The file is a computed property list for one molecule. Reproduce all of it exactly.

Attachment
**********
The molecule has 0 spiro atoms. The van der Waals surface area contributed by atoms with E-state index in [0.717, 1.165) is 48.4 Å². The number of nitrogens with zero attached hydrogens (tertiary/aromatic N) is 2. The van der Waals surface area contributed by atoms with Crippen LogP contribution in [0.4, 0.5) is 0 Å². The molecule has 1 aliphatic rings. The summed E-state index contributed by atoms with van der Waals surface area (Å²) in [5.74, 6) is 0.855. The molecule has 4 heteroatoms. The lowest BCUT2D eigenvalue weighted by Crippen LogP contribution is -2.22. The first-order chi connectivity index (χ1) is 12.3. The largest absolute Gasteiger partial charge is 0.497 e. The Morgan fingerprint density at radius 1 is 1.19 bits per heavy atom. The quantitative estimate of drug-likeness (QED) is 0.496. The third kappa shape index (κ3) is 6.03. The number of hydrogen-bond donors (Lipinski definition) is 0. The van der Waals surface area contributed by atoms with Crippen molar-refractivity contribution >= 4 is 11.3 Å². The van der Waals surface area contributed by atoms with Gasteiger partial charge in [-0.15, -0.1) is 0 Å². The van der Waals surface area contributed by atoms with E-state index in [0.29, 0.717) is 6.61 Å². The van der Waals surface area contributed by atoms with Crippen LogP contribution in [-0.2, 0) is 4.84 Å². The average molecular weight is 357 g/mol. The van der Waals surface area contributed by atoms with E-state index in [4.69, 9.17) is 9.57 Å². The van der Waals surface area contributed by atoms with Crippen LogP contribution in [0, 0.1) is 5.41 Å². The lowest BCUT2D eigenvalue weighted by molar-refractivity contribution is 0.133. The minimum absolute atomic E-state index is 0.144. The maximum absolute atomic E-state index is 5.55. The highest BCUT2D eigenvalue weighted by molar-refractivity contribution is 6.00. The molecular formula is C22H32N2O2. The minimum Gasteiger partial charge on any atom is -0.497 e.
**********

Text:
The molecule has 0 spiro atoms. The van der Waals surface area contributed by atoms with E-state index in [0.717, 1.165) is 48.4 Å². The number of nitrogens with zero attached hydrogens (tertiary/aromatic N) is 2. The van der Waals surface area contributed by atoms with Crippen LogP contribution in [0.4, 0.5) is 0 Å². The molecule has 1 aliphatic rings. The summed E-state index contributed by atoms with van der Waals surface area (Å²) in [5.74, 6) is 0.855. The molecule has 4 heteroatoms. The lowest BCUT2D eigenvalue weighted by Crippen LogP contribution is -2.22. The first-order chi connectivity index (χ1) is 12.3. The largest absolute Gasteiger partial charge is 0.497 e. The Morgan fingerprint density at radius 1 is 1.19 bits per heavy atom. The quantitative estimate of drug-likeness (QED) is 0.496. The third kappa shape index (κ3) is 6.03. The number of hydrogen-bond donors (Lipinski definition) is 0. The van der Waals surface area contributed by atoms with Crippen molar-refractivity contribution >= 4 is 11.3 Å². The van der Waals surface area contributed by atoms with Gasteiger partial charge in [-0.15, -0.1) is 0 Å². The van der Waals surface area contributed by atoms with E-state index in [0.29, 0.717) is 6.61 Å². The van der Waals surface area contributed by atoms with Crippen LogP contribution in [-0.2, 0) is 4.84 Å². The average molecular weight is 357 g/mol. The van der Waals surface area contributed by atoms with E-state index in [4.69, 9.17) is 9.57 Å². The van der Waals surface area contributed by atoms with Crippen LogP contribution in [0, 0.1) is 5.41 Å². The lowest BCUT2D eigenvalue weighted by molar-refractivity contribution is 0.133. The minimum absolute atomic E-state index is 0.144. The maximum absolute atomic E-state index is 5.55. The highest BCUT2D eigenvalue weighted by molar-refractivity contribution is 6.00. The molecular formula is C22H32N2O2. The minimum Gasteiger partial charge on any atom is -0.497 e.